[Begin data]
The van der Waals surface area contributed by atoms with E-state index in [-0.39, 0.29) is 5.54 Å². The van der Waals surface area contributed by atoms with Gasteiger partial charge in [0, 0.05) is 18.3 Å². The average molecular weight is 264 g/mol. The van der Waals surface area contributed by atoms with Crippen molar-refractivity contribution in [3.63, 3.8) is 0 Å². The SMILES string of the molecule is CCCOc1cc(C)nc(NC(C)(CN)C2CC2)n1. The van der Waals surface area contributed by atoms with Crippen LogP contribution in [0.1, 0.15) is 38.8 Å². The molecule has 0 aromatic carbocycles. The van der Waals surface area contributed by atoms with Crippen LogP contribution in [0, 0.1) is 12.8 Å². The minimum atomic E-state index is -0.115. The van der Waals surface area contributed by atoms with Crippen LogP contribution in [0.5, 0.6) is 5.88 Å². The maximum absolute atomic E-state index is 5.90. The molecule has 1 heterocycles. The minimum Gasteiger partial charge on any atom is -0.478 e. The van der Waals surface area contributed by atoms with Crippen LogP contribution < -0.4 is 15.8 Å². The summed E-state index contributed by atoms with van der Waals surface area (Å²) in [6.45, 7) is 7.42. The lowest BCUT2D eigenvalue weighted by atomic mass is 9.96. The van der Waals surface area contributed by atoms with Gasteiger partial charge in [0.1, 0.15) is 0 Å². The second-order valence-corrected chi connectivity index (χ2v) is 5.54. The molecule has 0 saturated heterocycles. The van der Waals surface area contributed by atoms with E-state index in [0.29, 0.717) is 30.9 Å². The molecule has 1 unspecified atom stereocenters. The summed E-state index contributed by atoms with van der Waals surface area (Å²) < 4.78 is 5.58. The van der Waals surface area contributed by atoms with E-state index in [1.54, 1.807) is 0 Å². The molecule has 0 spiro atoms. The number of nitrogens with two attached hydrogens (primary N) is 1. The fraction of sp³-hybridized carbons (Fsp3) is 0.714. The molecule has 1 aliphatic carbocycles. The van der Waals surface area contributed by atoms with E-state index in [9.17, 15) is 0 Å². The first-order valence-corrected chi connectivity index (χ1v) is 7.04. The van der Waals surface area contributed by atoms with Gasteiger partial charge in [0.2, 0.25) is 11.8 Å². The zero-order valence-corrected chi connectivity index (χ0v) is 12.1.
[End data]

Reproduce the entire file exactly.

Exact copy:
The van der Waals surface area contributed by atoms with E-state index in [-0.39, 0.29) is 5.54 Å². The van der Waals surface area contributed by atoms with Gasteiger partial charge in [0, 0.05) is 18.3 Å². The average molecular weight is 264 g/mol. The van der Waals surface area contributed by atoms with Crippen molar-refractivity contribution in [3.63, 3.8) is 0 Å². The SMILES string of the molecule is CCCOc1cc(C)nc(NC(C)(CN)C2CC2)n1. The van der Waals surface area contributed by atoms with Crippen LogP contribution in [0.1, 0.15) is 38.8 Å². The molecule has 0 aromatic carbocycles. The van der Waals surface area contributed by atoms with Crippen LogP contribution in [0, 0.1) is 12.8 Å². The minimum atomic E-state index is -0.115. The van der Waals surface area contributed by atoms with Crippen LogP contribution in [0.5, 0.6) is 5.88 Å². The maximum absolute atomic E-state index is 5.90. The molecule has 1 heterocycles. The minimum Gasteiger partial charge on any atom is -0.478 e. The van der Waals surface area contributed by atoms with Crippen LogP contribution < -0.4 is 15.8 Å². The summed E-state index contributed by atoms with van der Waals surface area (Å²) in [6.45, 7) is 7.42. The lowest BCUT2D eigenvalue weighted by atomic mass is 9.96. The van der Waals surface area contributed by atoms with Gasteiger partial charge in [0.1, 0.15) is 0 Å². The second-order valence-corrected chi connectivity index (χ2v) is 5.54. The molecule has 0 saturated heterocycles. The van der Waals surface area contributed by atoms with E-state index in [0.29, 0.717) is 30.9 Å². The molecule has 1 unspecified atom stereocenters. The summed E-state index contributed by atoms with van der Waals surface area (Å²) < 4.78 is 5.58. The van der Waals surface area contributed by atoms with E-state index in [1.54, 1.807) is 0 Å². The molecule has 0 spiro atoms. The number of nitrogens with two attached hydrogens (primary N) is 1. The fraction of sp³-hybridized carbons (Fsp3) is 0.714. The molecule has 1 aliphatic carbocycles. The van der Waals surface area contributed by atoms with E-state index in [9.17, 15) is 0 Å². The first-order valence-corrected chi connectivity index (χ1v) is 7.04. The van der Waals surface area contributed by atoms with Gasteiger partial charge in [0.2, 0.25) is 11.8 Å². The zero-order valence-corrected chi connectivity index (χ0v) is 12.1.